Autoimmune thyroiditis; Hashimoto's thyroiditis
A variety of factors affect the decision of whether to treat a patient for hypothyroidism, which dosage to begin with, and how rapidly treatment should be started or increased:
Doctors should also consider:
Treating Overt Hypothyroidism. Patients with overt hypothyroidism, indicated by clear symptoms and blood tests that show high TSH (generally 10 mU/L and above) and low thyroxine (T4) levels, must have thyroid replacement therapy.
Treating Subclinical or Mild Hypothyroidism. Considerable debate exists about whether to treat patients with subclinical hypothyroidism (slightly higher than normal TSH levels, normal thyroxine levels, and no obvious symptoms). Some doctors opt for treatment and others opt for simply monitoring patients.
It is not clear if the benefits of treating subclinical hypothyroidism outweigh the risks and potential complications. Doctors who do not advocate treatment argue that thyroid levels can vary widely, and subclinical hypothyroidism may not persist. In such cases, overtreatment leading to hyperthyroidism is a real risk.
There is reasonable evidence and consensus to recommend treatment for subclinical hypothyroidism in the presence of other factors, including:
Treatment is optional in patients with subclinical hypothyroidism who have no obvious symptoms and normal cholesterol levels. Some doctors feel that treating this group of patients will prevent progression to overt hypothyroidism and future heart disease, as well as increase a patient's sense of well-being. However, the evidence to support treatment of this patient group is not nearly as strong. Many doctors recommend against treatment and suggest that these patients should simply have lab tests every 6 - 12 months.
Suppressive Thyroid Therapy. Suppressive thyroid therapy involves taking levothyroxine in doses that are high enough to block the production of natural TSH but too low to cause hyperthyroid symptoms. It may be used for patients with large goiters or thyroid cancer.
Suppressive thyroid therapy places patients, particularly postmenopausal women, at risk for accelerated osteoporosis, a disease that reduces bone mass and increases risk of fractures. Some researchers suggest, however, that such bone loss is too slight to pose any significant risk for fracture. Furthermore, the cholesterol-lowering benefits of suppressive therapy outweigh this small risk.
Bone density loss can be reduced or avoided by taking no higher a dose of thyroxine than necessary to restore normal thyroid function. In any case, doses of T4 must be continuously and carefully tailored in all patients to avoid adverse effects on the heart.
Treating the Elderly and Patients with Heart Disease. Thyroid dysfunction is common in elderly patients, with most having subclinical hypothyroidism. There is no evidence that this condition poses any great harm in this population, and most doctors recommend treating only high-risk patients. Elderly patients, particularly people with heart conditions, usually start with very low doses of thyroid replacement, since thyroid hormone may cause angina or even a heart attack. Patients who have heart disease must take lower-than-average maintenance doses. Doctors do not recommend treatment for subclinical hypothyroidism in most elderly patients with heart disease. Such patients should be closely monitored, however.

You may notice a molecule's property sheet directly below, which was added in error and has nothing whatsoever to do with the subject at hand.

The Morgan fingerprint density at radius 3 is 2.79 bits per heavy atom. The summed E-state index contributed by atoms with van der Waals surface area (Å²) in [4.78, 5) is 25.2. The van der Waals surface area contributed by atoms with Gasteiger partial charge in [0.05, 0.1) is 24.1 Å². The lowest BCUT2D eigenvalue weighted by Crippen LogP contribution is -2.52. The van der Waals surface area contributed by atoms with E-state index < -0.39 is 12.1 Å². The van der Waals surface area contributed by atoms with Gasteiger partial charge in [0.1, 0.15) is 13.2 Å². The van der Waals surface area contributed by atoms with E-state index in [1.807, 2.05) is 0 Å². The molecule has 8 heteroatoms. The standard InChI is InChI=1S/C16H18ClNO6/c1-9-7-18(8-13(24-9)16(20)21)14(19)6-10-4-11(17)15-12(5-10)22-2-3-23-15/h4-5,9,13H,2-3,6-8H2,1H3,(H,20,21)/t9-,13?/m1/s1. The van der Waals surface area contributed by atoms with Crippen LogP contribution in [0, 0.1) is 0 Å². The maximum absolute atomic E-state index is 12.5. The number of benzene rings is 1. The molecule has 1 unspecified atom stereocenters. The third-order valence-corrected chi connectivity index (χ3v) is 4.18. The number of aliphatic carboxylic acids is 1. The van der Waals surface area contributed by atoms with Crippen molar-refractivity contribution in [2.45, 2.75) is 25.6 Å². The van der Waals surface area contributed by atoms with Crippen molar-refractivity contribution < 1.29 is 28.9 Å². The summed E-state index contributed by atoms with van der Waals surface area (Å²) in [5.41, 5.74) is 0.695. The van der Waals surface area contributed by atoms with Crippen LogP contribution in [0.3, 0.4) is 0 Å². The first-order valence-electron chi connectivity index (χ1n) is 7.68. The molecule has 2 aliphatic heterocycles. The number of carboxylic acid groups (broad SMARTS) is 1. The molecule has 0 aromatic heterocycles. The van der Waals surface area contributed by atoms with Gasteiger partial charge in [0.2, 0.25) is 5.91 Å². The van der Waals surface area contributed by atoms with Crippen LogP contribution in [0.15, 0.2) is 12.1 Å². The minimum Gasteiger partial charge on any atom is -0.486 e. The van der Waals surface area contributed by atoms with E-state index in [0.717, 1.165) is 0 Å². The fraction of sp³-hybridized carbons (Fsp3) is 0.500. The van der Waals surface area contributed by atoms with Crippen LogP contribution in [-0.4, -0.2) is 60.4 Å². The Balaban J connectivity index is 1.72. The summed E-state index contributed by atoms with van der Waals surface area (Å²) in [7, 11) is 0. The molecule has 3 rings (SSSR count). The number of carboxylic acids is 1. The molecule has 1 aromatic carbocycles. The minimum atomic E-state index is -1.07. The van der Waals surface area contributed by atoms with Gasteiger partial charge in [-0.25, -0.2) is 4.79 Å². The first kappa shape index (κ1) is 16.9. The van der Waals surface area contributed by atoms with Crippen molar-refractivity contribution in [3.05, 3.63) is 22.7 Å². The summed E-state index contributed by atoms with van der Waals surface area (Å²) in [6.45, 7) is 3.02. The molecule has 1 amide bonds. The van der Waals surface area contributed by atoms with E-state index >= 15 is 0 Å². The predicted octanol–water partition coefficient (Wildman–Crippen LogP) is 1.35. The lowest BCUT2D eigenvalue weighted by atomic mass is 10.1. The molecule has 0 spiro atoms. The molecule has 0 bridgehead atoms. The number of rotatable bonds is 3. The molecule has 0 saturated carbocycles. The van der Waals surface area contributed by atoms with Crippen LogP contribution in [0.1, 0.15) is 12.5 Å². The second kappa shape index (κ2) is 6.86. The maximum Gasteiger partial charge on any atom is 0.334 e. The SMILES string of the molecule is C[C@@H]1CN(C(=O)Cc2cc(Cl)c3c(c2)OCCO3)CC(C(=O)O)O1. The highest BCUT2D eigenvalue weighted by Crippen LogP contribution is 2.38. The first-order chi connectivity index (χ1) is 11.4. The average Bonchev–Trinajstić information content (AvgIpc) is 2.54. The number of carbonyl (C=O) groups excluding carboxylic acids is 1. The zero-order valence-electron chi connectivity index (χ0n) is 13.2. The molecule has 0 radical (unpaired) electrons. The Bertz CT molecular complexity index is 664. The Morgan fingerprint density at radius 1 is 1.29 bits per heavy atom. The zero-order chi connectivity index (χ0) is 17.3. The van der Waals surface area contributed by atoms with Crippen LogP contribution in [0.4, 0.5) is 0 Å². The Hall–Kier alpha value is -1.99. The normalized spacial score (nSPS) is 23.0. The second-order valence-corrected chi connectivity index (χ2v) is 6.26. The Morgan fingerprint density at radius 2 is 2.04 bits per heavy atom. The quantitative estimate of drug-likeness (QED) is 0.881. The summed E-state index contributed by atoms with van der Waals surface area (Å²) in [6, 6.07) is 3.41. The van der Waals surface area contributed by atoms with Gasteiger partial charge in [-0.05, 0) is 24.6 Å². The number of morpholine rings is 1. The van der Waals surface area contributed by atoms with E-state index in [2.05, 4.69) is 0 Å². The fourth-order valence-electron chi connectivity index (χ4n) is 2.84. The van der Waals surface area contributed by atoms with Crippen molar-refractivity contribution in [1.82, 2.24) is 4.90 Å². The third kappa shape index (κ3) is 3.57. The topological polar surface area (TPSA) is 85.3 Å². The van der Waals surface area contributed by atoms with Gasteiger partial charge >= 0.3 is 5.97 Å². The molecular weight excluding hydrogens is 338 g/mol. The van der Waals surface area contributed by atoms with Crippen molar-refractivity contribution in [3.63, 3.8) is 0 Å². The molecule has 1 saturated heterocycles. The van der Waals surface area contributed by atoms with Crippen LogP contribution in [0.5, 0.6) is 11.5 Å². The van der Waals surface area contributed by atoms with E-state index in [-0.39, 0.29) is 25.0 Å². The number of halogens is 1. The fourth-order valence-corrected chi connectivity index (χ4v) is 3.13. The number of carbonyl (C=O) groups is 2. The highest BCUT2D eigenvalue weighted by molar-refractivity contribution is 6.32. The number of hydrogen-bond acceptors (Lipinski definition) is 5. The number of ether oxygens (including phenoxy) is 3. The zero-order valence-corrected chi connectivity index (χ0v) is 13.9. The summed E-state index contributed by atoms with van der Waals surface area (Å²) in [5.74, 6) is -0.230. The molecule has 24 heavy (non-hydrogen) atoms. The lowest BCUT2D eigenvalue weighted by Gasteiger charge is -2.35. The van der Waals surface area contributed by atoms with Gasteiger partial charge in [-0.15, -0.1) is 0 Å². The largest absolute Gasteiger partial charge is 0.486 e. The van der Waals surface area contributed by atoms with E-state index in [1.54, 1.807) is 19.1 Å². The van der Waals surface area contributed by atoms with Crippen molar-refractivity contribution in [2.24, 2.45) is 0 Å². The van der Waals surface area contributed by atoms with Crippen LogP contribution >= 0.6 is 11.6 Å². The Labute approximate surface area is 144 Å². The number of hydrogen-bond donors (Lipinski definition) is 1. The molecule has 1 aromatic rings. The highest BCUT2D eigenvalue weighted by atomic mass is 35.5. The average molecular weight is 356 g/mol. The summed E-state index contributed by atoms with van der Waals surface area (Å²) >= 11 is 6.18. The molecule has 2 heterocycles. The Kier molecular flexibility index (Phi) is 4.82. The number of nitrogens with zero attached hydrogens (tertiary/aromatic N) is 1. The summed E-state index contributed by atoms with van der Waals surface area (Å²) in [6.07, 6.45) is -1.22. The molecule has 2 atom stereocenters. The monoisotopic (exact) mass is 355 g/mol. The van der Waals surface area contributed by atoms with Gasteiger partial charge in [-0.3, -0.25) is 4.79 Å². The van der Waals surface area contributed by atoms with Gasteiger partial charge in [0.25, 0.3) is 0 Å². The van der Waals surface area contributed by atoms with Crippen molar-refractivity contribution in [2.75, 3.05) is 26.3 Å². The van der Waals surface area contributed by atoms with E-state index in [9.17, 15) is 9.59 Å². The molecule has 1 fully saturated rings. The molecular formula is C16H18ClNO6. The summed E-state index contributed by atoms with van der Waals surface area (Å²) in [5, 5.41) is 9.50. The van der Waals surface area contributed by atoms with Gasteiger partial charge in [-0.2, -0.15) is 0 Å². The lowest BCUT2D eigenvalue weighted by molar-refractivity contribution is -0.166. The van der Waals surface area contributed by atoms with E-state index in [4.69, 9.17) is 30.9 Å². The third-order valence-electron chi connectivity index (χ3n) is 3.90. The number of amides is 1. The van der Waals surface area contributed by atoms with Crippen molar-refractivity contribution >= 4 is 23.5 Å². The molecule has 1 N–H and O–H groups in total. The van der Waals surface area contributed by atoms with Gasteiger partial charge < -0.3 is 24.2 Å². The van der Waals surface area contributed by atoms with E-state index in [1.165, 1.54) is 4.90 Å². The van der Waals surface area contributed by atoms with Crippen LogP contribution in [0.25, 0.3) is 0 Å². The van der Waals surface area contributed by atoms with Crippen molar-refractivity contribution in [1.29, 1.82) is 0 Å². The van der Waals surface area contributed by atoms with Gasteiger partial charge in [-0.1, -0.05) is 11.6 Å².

Treating Newborns and Infants with Hypothyroidism. Babies born with hypothyroidism (congenital hypothyroidism) should be treated with levothyroxine (T4) as soon as possible to prevent complications. Early treatment can help improve IQ and other developmental factors. However, even with early treatment, mild problems in mental functioning may last into adulthood. In general, children born with milder forms of hypothyroidism will fare better than those who have more severe forms.
Oral levothyroxine (T4) can usually restore normal thyroid hormone levels within 1 - 2 weeks. It is critical that normal levels are achieved within a 2-week period. If thyroid function is not normalized within 2 weeks, it can pose greater risks for developmental problems. Infants should continue to be monitored closely to be sure that thyroxine levels remain as consistently close to normal as possible. These children need to continue lifelong thyroid hormone treatments.
Treatment During Pregnancy and for Postpartum Thyroiditis. Women who have hypothyroidism before becoming pregnant may need to increase their dose of levothyroxine during pregnancy. Women who are first diagnosed with overt hypothyroidism during pregnancy should be treated immediately, with quick acceleration to therapeutic levels. Although not well proven, doctors often recommend treating patients diagnosed with subclinical hypothyroidism while pregnant. There are no risks to the developing baby when the pregnant woman takes appropriate doses of thyroid hormones. The pregnant woman with hypothyroidism should be monitored regularly and doses adjusted as necessary. If postpartum thyroiditis develops after delivery, any thyroid medication should be reduced or temporarily stopped during this period.
Treatment of Hypothyroidism and Iodide Deficiency. People who are iodide deficient may be able to be treated for hypothyroidism simply by using iodized salt. In addition to iodized salt, seafood is a good source. Except for plants grown in iodine-rich soil, most other foods do not contain iodine. The current RDA for iodide is 150 micrograms for both men and women, with an upper limit of 1,100 micrograms to avoid thyroid injury.
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